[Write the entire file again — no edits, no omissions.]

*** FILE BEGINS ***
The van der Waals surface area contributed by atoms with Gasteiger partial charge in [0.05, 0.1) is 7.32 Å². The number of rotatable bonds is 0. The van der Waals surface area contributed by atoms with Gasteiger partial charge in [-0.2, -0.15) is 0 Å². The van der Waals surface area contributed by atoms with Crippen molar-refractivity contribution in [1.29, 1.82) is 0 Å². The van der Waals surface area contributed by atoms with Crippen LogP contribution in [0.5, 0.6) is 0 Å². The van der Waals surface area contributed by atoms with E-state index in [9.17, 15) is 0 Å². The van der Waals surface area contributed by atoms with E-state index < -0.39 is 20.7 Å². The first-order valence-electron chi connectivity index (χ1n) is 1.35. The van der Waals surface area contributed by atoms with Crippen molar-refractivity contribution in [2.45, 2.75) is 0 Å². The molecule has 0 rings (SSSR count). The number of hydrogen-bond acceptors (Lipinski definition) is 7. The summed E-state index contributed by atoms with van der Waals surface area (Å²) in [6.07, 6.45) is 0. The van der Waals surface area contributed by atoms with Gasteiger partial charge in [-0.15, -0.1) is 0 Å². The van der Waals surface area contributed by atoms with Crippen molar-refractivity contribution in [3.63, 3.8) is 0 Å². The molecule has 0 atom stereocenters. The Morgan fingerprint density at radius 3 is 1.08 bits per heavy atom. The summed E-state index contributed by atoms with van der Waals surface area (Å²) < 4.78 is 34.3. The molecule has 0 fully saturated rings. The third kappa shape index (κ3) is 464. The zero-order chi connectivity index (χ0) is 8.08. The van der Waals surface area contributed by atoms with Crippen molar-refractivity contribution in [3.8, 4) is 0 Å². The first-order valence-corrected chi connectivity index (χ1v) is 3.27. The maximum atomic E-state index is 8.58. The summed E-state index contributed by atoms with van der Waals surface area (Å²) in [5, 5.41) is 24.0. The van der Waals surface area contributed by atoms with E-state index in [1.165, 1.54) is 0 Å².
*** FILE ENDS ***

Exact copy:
The van der Waals surface area contributed by atoms with Gasteiger partial charge in [0.05, 0.1) is 7.32 Å². The number of rotatable bonds is 0. The van der Waals surface area contributed by atoms with Gasteiger partial charge in [-0.2, -0.15) is 0 Å². The van der Waals surface area contributed by atoms with Crippen molar-refractivity contribution in [1.29, 1.82) is 0 Å². The van der Waals surface area contributed by atoms with Crippen LogP contribution in [0.5, 0.6) is 0 Å². The van der Waals surface area contributed by atoms with E-state index in [9.17, 15) is 0 Å². The van der Waals surface area contributed by atoms with E-state index < -0.39 is 20.7 Å². The first-order valence-electron chi connectivity index (χ1n) is 1.35. The van der Waals surface area contributed by atoms with Crippen molar-refractivity contribution in [2.45, 2.75) is 0 Å². The molecule has 0 rings (SSSR count). The number of hydrogen-bond acceptors (Lipinski definition) is 7. The summed E-state index contributed by atoms with van der Waals surface area (Å²) in [6.07, 6.45) is 0. The van der Waals surface area contributed by atoms with Gasteiger partial charge in [-0.15, -0.1) is 0 Å². The van der Waals surface area contributed by atoms with Crippen molar-refractivity contribution in [3.63, 3.8) is 0 Å². The molecule has 0 atom stereocenters. The Morgan fingerprint density at radius 3 is 1.08 bits per heavy atom. The summed E-state index contributed by atoms with van der Waals surface area (Å²) < 4.78 is 34.3. The molecule has 0 fully saturated rings. The third kappa shape index (κ3) is 464. The zero-order chi connectivity index (χ0) is 8.08. The van der Waals surface area contributed by atoms with Crippen molar-refractivity contribution in [3.8, 4) is 0 Å². The first-order valence-corrected chi connectivity index (χ1v) is 3.27. The maximum atomic E-state index is 8.58. The summed E-state index contributed by atoms with van der Waals surface area (Å²) in [5, 5.41) is 24.0. The van der Waals surface area contributed by atoms with E-state index in [1.165, 1.54) is 0 Å².